What is Palliative Care?
Palliative care extends the principles of hospice care to a broader population that could benefit from receiving this type of care earlier in their illness or disease process.
No specific therapy is excluded from consideration. An individual’s needs must be continually assessed and treatment options should be explored and evaluated in the context of the individual’s values and symptoms.
A person can receive palliative care while still receiving other treatments for an illness. When the focus on treatment moves from cure to care, a transition to hospice care would take place. Ideally, there should be a seamless continuum of care from diagnosis, to active treatment that can include palliative care, and then to hospice care.
NHPCO's Standards of Practice for Hospice Programs describes palliative care as:
Treatment that enhances comfort and improves the quality of an individual’s life during the last phase of life. No specific therapy is excluded from consideration. The test of palliative care lies in the agreement between the individual, physician(s), primary caregiver, and the hospice team that the expected outcome is relief from distressing symptoms, the easing of pain, and/or enhancing the quality of life. The decision to intervene with active palliative care is based on an ability to meet stated goals rather than affect the underlying disease. An individual’s needs must continue to be assessed and all treatment options explored and evaluated in the context of the individual’s values and symptoms. The individual’s choices and decisions regarding care are paramount and must be followed.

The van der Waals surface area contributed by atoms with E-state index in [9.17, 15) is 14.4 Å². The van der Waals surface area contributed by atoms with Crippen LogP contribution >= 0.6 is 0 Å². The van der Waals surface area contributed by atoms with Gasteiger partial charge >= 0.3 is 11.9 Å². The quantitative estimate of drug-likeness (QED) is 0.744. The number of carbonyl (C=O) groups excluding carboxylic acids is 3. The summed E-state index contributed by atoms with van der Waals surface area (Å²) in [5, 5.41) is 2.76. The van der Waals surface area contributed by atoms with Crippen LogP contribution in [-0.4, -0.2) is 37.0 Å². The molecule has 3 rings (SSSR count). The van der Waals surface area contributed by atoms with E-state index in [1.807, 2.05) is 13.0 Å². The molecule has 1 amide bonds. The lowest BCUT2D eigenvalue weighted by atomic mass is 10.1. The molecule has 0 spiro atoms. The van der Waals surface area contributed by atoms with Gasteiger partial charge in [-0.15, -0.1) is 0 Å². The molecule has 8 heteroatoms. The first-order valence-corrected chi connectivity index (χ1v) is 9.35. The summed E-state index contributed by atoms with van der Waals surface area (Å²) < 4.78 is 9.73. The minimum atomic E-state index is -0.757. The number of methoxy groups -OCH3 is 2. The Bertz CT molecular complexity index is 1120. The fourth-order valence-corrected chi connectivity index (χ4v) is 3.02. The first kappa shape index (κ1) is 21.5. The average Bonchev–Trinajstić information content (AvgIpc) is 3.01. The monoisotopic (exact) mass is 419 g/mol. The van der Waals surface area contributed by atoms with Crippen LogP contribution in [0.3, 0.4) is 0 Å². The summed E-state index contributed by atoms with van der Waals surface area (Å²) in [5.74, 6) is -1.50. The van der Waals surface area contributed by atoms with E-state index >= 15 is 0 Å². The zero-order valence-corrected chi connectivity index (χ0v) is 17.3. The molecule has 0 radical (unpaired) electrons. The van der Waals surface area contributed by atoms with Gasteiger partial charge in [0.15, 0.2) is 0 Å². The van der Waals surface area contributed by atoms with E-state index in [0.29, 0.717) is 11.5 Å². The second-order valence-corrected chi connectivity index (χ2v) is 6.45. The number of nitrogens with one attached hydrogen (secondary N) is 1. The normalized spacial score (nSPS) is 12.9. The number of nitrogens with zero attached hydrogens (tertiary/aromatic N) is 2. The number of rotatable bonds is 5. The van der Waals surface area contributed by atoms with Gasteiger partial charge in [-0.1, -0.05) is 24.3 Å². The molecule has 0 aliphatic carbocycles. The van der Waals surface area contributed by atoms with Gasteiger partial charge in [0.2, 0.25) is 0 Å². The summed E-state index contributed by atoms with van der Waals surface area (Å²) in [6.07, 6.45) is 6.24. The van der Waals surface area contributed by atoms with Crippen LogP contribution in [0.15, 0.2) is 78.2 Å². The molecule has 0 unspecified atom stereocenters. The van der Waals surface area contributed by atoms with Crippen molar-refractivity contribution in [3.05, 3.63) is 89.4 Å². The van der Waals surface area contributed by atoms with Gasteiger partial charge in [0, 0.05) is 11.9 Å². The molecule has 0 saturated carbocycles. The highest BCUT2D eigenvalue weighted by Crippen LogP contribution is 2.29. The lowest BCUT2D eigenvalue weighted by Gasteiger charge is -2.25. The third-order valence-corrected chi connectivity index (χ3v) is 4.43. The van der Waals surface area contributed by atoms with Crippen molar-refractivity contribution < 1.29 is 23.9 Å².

Additional Palliative Care Information – that includes articles of interest, regulatory resources and other links.